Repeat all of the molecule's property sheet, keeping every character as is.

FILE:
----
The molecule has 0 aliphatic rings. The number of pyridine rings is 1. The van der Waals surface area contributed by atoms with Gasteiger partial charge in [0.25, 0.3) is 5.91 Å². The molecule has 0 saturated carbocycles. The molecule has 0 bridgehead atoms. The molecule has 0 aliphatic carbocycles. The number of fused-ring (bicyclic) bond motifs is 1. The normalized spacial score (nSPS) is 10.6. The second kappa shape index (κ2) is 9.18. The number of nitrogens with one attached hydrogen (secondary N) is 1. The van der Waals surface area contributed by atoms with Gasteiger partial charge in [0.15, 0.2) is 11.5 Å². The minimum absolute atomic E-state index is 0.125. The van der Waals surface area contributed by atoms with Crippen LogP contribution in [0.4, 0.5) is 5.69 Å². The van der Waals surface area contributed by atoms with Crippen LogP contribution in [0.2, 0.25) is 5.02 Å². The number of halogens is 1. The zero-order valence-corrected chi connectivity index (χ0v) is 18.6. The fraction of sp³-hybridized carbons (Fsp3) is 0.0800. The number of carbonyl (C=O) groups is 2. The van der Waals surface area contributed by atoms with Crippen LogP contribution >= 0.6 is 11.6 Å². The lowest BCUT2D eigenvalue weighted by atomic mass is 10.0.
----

The molecule has 0 aliphatic rings. The number of pyridine rings is 1. The van der Waals surface area contributed by atoms with Gasteiger partial charge in [0.25, 0.3) is 5.91 Å². The molecule has 0 saturated carbocycles. The molecule has 0 bridgehead atoms. The molecule has 0 aliphatic carbocycles. The number of fused-ring (bicyclic) bond motifs is 1. The normalized spacial score (nSPS) is 10.6. The second kappa shape index (κ2) is 9.18. The number of nitrogens with one attached hydrogen (secondary N) is 1. The van der Waals surface area contributed by atoms with Gasteiger partial charge in [0.15, 0.2) is 11.5 Å². The minimum absolute atomic E-state index is 0.125. The van der Waals surface area contributed by atoms with Crippen LogP contribution in [0.4, 0.5) is 5.69 Å². The van der Waals surface area contributed by atoms with Crippen LogP contribution in [0.2, 0.25) is 5.02 Å². The number of halogens is 1. The zero-order valence-corrected chi connectivity index (χ0v) is 18.6. The fraction of sp³-hybridized carbons (Fsp3) is 0.0800. The number of carbonyl (C=O) groups is 2. The van der Waals surface area contributed by atoms with Crippen LogP contribution >= 0.6 is 11.6 Å². The lowest BCUT2D eigenvalue weighted by atomic mass is 10.0.